The Mighty Highlands of Scotland
Since the day we arrived in Scotland there were strong winds and rain that could push a person off a cliff. We were already beginning to experience firsthand something people have been telling us for months- It’s cold in Scotland. We instantly went on the search for warmer coats and finally found some nice down jackets at our new favorite store, the Decathalon. Once we had our new layers we were ready to head North to the Highlands of Scotland.
Cruisin’ the Highlands
We were hoping to have stayed further North in Scotland than Edinburgh, but despite us visiting during off-season it was surprisingly expensive everywhere we looked for a place to sleep (even at some shady guy’s tree house). Our strategy was to drive up to the Highlands and back to Edinburgh for 2 days. It was a lot of driving, but we couldn’t pass up the golden opportunity to visit the Highlands. On a positive note, the views from the car were some of the best parts so it was a win win!
We rented from Europcar and they gave us a convertible fiat. We actually were wanting to test drive a Fiat, but it was hilariously ironic that we finally get a convertible when the weather was as cold and wet as it was. Nevertheless we cruised through the Highlands with the top down (just for a little part of the way).
A trip to Scotland isn’t complete without visiting the Loch Ness, which is the large lake where the myths of the Loch Ness Monster originate from. Whether you see the monster or not, the beauty of the lake and shores will leave you speechless. The Urquhart Castle is another amazing site resting next to the Loch Ness, and I’m extremely glad we were able to travel here in the fall because it was absolutely booming with colors.
We made our way down to Fort Augustus, which is a charming tiny town where you’ll find mostly B&B’s and tour boats along the harbor. There were so many other beautiful places to discover further West, but regrettably we ran out of time. It would be worth a trip back to explore more of the Highlands via camping or staying in a bothy out in the middle of nowhere. Well, it’s on our bucket list and I’ll let you know how it is when we go.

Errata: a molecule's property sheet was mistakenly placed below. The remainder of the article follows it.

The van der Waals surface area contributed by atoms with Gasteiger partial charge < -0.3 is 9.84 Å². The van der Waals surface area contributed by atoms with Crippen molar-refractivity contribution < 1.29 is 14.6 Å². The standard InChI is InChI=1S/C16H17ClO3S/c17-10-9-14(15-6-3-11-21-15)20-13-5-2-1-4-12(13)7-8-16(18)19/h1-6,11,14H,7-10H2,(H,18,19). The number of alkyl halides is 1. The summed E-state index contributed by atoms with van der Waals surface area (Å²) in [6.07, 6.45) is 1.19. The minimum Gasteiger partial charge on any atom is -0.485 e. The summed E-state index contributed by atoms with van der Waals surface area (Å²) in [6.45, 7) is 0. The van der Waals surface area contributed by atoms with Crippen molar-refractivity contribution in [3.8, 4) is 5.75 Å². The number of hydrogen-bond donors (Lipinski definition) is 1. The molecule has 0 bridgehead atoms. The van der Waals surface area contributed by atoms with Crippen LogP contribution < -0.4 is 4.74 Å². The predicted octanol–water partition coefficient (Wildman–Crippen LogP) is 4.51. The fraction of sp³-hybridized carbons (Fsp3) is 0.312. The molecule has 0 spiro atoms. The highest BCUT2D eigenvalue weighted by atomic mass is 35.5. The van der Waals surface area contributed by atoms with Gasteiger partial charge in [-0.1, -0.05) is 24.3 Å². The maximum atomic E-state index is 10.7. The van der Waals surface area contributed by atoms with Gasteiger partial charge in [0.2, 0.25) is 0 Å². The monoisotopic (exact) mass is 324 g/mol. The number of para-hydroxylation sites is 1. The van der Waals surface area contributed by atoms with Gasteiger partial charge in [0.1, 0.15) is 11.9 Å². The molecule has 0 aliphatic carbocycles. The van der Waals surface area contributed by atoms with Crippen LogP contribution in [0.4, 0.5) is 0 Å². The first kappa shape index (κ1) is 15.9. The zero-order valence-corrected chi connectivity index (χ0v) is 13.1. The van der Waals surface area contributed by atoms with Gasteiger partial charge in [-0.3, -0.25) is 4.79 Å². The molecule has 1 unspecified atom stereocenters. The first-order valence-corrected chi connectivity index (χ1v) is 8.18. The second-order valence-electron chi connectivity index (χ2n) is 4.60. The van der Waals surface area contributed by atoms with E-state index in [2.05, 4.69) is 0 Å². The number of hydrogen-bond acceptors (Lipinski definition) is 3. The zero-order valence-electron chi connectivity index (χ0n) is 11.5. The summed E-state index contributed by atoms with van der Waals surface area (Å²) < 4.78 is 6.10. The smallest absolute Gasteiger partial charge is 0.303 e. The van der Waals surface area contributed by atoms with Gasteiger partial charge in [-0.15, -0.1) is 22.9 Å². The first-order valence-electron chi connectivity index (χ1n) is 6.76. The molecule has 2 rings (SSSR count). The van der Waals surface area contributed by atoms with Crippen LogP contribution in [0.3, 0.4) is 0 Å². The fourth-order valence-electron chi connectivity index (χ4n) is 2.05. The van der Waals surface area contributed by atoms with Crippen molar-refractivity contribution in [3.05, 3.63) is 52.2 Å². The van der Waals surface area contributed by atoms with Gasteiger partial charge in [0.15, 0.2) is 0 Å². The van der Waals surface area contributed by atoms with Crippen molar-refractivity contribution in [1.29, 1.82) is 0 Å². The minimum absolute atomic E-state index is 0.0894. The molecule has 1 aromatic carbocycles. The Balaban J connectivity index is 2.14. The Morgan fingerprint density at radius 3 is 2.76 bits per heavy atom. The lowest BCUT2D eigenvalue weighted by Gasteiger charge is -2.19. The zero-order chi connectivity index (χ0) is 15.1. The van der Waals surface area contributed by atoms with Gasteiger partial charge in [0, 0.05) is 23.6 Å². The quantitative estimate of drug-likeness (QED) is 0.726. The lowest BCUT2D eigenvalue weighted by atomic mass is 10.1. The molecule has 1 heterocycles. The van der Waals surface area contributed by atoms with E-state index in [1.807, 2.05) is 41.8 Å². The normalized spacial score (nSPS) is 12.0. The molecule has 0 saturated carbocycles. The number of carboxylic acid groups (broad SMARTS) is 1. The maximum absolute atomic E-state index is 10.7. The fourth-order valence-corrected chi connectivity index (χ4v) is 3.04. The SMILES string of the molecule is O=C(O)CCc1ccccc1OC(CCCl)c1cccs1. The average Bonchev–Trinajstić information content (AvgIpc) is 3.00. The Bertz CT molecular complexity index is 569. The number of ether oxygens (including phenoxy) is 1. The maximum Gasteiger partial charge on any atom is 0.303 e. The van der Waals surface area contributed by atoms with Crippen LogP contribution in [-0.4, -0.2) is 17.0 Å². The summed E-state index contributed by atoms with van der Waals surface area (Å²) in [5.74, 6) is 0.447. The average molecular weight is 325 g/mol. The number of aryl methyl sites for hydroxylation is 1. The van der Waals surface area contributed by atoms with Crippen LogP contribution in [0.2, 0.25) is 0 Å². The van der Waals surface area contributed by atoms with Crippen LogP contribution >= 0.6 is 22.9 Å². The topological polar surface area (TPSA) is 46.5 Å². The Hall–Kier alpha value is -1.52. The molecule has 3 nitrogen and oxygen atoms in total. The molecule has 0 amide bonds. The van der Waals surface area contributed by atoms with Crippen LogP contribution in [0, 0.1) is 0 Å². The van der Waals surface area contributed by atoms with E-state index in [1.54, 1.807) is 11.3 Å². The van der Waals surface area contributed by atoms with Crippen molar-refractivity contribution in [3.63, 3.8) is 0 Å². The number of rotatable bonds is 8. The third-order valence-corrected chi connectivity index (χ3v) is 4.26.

Our first stop in Scotland had been Glasgow, which is on the Western side of Scotland. Glasgow was a nice little city worth a day in to visit it’s few theaters, museums and the Glasgow Cathedral with it’s neighboring graveyard. We enjoyed seeing the Glasgow Science Center lit up at night and the Clyde Auditorium, which looked similar to the Sydney Opera House. Besides Edinburgh, Glasgow would be another good place to rent a car from since there are several spots to visit to the North and South.
Halloween in Edinburgh
Edinburgh is popular for it’s many haunted tours, and not just around Halloween. No, these tours run all year long scaring people out of their whits at times. Of course, the tours are to their bursting capacity around Halloween, which is when we went on the City of the Dead Tours. Our tour guide took us through the South Bridge Vaults and the Covenanter’s Prison in Greyfriars Graveyard telling us the horrific stories of the murdered and satanic people who walked (and possibly still walk) the same grounds.
I love celebrating Halloween and Edinburgh seemed like one of the best places to be in Europe for the festivities. We went to the Samhuinn Fire Festival that Edinburgh does every year in the historic Old Town. Samhuinn celebrates the takeover of Summer by Winter, with a stand-off between the Summer and Winter Kings. The event is free, you just need to battle the crowds.
Do you actually like haggis?
In Charlie Mackenzie’s words (So I Married an Ax Murderer), “No, I think it’s repellent in every way. In fact, I think most Scottish cuisine is based on a dare.” Pablo and I tried some Scottish food, namely the delicious minced meat pies and their breakfasts with sausages, beans, eggs and haggis. The haggis definitely was “repellent in every way”, but we managed to swallow. The texture is probably the worst part and Charlie must be right as to why it’s still apart of Scottish cuisine. But hey, don’t hate it til you try it!
Would you brave the ghost tours of Edinburgh or the cold of the Scottish Highlands? …Or maybe even the haggis?!